Sandsoft Games is announcing that it has opened a video game studio in Saudi Arabia to make games for Middle Eastern players.
The video game publisher and developer will focus on entertaining players in the Middle East North Africa (MENA) market, and it has funding from Ajlan & Bros Group, one of the biggest family-controlled companies in Saudi Arabia.
The have long been considered an emerging market for video games, with more than 500 million people. But it has few domestic video game publishers and developers, and most game makers simply localize games for the region, modifying them for language or local tastes.
Riyadh-based Sandsoft Games intends to target the market with games that are tailor-made for the culture and tastes of the region, starting with mobile games.
The company was started by CEO Mo Fadl, who was previously head of global esports at Wargaming and head of publishing for Nordics at Riot Games.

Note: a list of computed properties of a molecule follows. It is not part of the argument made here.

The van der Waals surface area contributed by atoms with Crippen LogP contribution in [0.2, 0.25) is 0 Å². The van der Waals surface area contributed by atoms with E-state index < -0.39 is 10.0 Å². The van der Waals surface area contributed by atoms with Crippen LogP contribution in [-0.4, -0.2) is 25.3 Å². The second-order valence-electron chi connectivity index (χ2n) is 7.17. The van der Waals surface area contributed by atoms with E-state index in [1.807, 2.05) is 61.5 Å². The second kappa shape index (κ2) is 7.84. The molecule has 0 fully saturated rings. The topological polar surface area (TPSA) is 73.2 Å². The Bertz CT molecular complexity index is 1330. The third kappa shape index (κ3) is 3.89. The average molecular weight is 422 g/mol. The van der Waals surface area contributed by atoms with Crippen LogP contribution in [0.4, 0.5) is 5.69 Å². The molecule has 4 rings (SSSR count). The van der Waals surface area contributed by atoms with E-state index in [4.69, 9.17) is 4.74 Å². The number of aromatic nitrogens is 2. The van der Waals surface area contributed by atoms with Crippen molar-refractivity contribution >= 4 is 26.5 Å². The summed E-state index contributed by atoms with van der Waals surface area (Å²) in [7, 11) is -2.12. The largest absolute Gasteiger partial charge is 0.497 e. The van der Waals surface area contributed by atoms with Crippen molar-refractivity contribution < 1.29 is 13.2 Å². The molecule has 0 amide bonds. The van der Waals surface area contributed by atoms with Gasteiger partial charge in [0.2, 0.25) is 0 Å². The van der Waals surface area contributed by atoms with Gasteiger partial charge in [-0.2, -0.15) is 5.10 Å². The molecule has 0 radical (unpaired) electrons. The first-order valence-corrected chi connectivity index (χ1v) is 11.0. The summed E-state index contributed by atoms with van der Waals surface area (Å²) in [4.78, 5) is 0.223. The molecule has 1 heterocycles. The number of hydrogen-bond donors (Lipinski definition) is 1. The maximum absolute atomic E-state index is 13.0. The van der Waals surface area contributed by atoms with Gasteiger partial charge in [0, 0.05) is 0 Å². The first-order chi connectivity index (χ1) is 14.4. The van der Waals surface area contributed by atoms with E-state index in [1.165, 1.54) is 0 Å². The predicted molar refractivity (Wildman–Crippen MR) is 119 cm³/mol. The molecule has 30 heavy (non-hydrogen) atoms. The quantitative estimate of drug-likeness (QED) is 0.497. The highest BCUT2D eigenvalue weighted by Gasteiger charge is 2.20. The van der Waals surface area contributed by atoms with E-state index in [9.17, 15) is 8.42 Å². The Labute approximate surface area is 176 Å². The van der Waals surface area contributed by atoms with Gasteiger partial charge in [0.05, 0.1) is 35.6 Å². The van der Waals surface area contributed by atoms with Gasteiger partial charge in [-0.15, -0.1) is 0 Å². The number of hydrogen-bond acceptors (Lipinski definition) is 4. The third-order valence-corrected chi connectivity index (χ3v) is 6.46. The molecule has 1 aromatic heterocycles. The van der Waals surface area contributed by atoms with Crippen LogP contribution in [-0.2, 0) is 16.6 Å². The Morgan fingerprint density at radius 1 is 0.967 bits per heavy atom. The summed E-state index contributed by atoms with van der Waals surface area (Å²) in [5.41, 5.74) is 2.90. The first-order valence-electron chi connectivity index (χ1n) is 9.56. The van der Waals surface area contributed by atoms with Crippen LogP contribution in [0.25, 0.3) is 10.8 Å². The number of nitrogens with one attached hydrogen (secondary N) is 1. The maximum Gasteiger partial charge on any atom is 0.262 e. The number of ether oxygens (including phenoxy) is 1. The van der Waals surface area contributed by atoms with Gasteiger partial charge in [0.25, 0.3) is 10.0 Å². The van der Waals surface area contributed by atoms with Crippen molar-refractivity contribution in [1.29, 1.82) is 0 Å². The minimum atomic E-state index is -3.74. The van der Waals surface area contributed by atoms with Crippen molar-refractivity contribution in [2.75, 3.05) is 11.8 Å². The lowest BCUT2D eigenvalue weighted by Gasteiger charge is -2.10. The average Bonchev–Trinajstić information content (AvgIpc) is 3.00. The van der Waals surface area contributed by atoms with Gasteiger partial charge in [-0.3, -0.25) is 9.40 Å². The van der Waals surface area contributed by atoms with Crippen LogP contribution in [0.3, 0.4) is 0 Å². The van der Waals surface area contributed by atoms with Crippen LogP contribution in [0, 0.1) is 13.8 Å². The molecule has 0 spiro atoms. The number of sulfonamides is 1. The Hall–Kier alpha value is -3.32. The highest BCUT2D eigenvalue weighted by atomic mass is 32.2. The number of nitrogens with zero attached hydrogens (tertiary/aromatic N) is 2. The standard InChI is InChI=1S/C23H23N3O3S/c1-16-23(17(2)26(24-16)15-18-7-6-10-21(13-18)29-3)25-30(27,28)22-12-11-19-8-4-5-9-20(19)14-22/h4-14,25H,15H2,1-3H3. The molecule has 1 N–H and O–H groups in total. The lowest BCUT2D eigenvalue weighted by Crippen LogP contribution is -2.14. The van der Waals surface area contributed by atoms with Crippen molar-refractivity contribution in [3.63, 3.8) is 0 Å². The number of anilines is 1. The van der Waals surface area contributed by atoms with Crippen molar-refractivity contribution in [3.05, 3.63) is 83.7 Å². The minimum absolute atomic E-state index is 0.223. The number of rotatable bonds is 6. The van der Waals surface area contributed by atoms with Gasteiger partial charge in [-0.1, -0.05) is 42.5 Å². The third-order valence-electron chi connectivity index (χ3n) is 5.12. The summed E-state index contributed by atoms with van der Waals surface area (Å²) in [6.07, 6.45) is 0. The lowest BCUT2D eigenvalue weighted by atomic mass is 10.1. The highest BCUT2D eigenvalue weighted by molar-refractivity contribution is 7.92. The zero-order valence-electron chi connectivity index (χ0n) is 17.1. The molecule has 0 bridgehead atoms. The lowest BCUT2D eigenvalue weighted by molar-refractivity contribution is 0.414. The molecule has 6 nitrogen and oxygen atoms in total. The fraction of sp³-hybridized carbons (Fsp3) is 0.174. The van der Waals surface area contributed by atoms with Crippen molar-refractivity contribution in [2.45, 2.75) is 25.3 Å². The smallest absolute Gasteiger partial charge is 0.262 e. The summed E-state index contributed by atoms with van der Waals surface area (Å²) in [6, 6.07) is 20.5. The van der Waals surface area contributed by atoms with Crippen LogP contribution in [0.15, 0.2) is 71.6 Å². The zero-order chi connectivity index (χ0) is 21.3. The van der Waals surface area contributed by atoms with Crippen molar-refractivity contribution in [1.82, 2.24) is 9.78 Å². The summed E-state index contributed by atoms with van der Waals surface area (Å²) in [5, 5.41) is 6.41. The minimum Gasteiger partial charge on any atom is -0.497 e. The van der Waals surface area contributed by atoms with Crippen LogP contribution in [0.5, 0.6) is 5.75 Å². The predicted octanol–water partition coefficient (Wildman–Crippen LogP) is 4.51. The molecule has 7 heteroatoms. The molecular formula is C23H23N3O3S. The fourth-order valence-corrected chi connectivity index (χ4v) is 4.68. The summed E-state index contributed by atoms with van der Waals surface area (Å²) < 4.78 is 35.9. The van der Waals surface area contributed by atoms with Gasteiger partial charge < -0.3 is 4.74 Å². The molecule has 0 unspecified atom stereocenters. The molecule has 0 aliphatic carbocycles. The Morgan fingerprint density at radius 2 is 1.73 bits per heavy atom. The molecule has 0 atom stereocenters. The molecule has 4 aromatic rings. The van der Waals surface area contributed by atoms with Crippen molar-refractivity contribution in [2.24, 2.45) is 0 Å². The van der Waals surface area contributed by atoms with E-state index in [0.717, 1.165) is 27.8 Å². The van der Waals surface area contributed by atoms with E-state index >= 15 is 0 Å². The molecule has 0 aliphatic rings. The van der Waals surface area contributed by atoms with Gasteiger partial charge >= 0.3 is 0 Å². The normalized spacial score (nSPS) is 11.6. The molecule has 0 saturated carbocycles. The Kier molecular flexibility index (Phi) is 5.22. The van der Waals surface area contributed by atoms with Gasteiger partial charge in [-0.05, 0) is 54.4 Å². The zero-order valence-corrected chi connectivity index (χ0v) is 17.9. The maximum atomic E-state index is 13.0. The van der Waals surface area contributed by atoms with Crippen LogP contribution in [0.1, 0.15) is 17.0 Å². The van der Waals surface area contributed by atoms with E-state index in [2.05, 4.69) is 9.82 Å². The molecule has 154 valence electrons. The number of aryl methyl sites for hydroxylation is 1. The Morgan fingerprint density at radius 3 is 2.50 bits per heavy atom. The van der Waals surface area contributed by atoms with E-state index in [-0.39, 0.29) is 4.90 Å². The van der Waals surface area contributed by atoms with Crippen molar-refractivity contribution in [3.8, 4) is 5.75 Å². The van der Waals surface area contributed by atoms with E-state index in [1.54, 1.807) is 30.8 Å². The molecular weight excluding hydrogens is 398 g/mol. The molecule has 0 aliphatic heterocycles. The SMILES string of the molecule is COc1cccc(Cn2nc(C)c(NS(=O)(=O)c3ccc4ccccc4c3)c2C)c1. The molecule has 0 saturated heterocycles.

“I think a lot of things are changing in the industry now,” Fadl said. “And if you look at the MENA markets, I believe within the next three to four years, the big players will understand that MENA is one of the world’s major markets. We should not underestimate it at all. It’s an opportunity, as the fastest growing market in the world. 50% of the audience is under 30.”
A booming market
Above: Sandsoft Games CEO Mo Fadl
He noted that the MENA market has seen 25% annual revenue growth, which is the highest rate of growth for video games globally. In the Middle East and Africa (MEA), games revenue is estimated to reach $4.8 billion in 2020 and $6 billion by 2021. In recognition of that, Zynga recently bought Gram Games and Peak Games, both in Turkey. The latter carried a price tag of $1.8 billion.
Yet there are very few game companies across the region. Fadl is well aware that some of the big spenders among gamers are in the Middle East, and that there is a strong culture of competition among players that has helped make esports thrive in the region. And Fadl isn’t aware of any other sizable game companies in Saudi Arabia.